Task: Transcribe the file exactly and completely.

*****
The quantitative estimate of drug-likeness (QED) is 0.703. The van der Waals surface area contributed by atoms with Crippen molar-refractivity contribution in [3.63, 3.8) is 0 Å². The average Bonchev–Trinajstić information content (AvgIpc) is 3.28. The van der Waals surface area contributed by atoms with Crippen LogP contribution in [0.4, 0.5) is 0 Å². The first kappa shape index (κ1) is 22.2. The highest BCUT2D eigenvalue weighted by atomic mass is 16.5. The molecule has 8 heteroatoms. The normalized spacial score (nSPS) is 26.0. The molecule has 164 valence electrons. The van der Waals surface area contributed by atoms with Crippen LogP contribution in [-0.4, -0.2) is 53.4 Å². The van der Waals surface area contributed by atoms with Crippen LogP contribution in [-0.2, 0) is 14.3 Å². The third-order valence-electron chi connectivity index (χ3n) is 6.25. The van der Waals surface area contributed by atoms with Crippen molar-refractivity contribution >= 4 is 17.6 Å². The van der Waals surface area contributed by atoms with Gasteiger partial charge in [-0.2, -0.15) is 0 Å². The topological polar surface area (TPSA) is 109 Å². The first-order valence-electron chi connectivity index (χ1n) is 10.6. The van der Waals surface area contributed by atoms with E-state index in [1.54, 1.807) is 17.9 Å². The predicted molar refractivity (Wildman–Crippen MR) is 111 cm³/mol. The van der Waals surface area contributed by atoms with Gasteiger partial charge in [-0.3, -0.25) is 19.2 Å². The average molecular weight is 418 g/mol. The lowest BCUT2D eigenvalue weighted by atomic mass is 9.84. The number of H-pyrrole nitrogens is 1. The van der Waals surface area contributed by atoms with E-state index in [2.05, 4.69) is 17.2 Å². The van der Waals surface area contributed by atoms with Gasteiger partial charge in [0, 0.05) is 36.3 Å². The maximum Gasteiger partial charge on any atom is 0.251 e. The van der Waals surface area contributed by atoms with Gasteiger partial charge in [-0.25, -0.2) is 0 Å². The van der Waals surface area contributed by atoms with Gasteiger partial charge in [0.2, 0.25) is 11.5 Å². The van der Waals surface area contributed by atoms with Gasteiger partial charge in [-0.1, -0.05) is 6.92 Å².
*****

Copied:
The quantitative estimate of drug-likeness (QED) is 0.703. The van der Waals surface area contributed by atoms with Crippen molar-refractivity contribution in [3.63, 3.8) is 0 Å². The average Bonchev–Trinajstić information content (AvgIpc) is 3.28. The van der Waals surface area contributed by atoms with Crippen LogP contribution in [0.4, 0.5) is 0 Å². The first kappa shape index (κ1) is 22.2. The highest BCUT2D eigenvalue weighted by atomic mass is 16.5. The molecule has 8 heteroatoms. The normalized spacial score (nSPS) is 26.0. The molecule has 164 valence electrons. The van der Waals surface area contributed by atoms with Crippen LogP contribution in [-0.4, -0.2) is 53.4 Å². The van der Waals surface area contributed by atoms with Crippen LogP contribution in [-0.2, 0) is 14.3 Å². The third-order valence-electron chi connectivity index (χ3n) is 6.25. The van der Waals surface area contributed by atoms with Crippen molar-refractivity contribution >= 4 is 17.6 Å². The van der Waals surface area contributed by atoms with Gasteiger partial charge in [-0.2, -0.15) is 0 Å². The topological polar surface area (TPSA) is 109 Å². The first-order valence-electron chi connectivity index (χ1n) is 10.6. The van der Waals surface area contributed by atoms with E-state index in [1.54, 1.807) is 17.9 Å². The predicted molar refractivity (Wildman–Crippen MR) is 111 cm³/mol. The van der Waals surface area contributed by atoms with Gasteiger partial charge in [-0.3, -0.25) is 19.2 Å². The average molecular weight is 418 g/mol. The lowest BCUT2D eigenvalue weighted by atomic mass is 9.84. The number of H-pyrrole nitrogens is 1. The van der Waals surface area contributed by atoms with E-state index in [2.05, 4.69) is 17.2 Å². The van der Waals surface area contributed by atoms with Gasteiger partial charge in [0, 0.05) is 36.3 Å². The maximum Gasteiger partial charge on any atom is 0.251 e. The van der Waals surface area contributed by atoms with Gasteiger partial charge in [-0.25, -0.2) is 0 Å². The van der Waals surface area contributed by atoms with Gasteiger partial charge in [0.2, 0.25) is 11.5 Å². The van der Waals surface area contributed by atoms with Gasteiger partial charge in [-0.1, -0.05) is 6.92 Å².